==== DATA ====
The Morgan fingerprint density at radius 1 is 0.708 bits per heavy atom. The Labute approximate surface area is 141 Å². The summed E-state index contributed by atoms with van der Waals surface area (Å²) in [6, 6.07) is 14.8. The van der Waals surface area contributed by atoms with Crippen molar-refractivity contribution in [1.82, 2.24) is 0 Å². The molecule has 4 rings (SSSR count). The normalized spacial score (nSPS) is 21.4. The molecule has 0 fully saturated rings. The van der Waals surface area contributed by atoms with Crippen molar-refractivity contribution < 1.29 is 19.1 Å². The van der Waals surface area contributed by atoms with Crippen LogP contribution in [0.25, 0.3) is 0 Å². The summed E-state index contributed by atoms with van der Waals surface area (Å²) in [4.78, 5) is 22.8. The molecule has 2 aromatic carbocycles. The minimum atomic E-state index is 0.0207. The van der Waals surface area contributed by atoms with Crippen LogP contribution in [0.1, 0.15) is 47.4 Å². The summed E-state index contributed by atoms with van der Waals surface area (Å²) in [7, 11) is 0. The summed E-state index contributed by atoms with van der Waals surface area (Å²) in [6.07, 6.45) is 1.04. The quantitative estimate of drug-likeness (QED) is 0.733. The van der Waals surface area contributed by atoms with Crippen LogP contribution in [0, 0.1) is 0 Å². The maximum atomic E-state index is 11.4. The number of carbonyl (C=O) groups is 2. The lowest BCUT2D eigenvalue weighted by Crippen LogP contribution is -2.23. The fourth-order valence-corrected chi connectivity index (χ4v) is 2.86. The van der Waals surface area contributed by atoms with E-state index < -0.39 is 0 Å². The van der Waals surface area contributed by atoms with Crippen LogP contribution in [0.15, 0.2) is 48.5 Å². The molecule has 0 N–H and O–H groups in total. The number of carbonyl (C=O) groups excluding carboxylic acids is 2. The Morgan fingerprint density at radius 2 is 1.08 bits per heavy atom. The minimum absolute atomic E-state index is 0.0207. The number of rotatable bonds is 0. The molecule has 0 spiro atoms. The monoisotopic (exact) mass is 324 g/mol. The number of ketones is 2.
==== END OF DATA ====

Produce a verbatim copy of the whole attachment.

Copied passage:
The Morgan fingerprint density at radius 1 is 0.708 bits per heavy atom. The Labute approximate surface area is 141 Å². The summed E-state index contributed by atoms with van der Waals surface area (Å²) in [6, 6.07) is 14.8. The van der Waals surface area contributed by atoms with Crippen molar-refractivity contribution in [1.82, 2.24) is 0 Å². The molecule has 4 rings (SSSR count). The normalized spacial score (nSPS) is 21.4. The molecule has 0 fully saturated rings. The van der Waals surface area contributed by atoms with Crippen molar-refractivity contribution < 1.29 is 19.1 Å². The van der Waals surface area contributed by atoms with Crippen LogP contribution in [0.25, 0.3) is 0 Å². The summed E-state index contributed by atoms with van der Waals surface area (Å²) in [4.78, 5) is 22.8. The molecule has 2 aromatic carbocycles. The minimum atomic E-state index is 0.0207. The van der Waals surface area contributed by atoms with Crippen LogP contribution in [0.1, 0.15) is 47.4 Å². The summed E-state index contributed by atoms with van der Waals surface area (Å²) in [7, 11) is 0. The summed E-state index contributed by atoms with van der Waals surface area (Å²) in [6.07, 6.45) is 1.04. The quantitative estimate of drug-likeness (QED) is 0.733. The van der Waals surface area contributed by atoms with Crippen LogP contribution in [0, 0.1) is 0 Å². The maximum atomic E-state index is 11.4. The number of carbonyl (C=O) groups is 2. The lowest BCUT2D eigenvalue weighted by Crippen LogP contribution is -2.23. The fourth-order valence-corrected chi connectivity index (χ4v) is 2.86. The van der Waals surface area contributed by atoms with E-state index < -0.39 is 0 Å². The van der Waals surface area contributed by atoms with Crippen LogP contribution in [0.15, 0.2) is 48.5 Å². The molecule has 0 N–H and O–H groups in total. The number of carbonyl (C=O) groups excluding carboxylic acids is 2. The Morgan fingerprint density at radius 2 is 1.08 bits per heavy atom. The minimum absolute atomic E-state index is 0.0207. The number of rotatable bonds is 0. The molecule has 0 spiro atoms. The monoisotopic (exact) mass is 324 g/mol. The number of ketones is 2.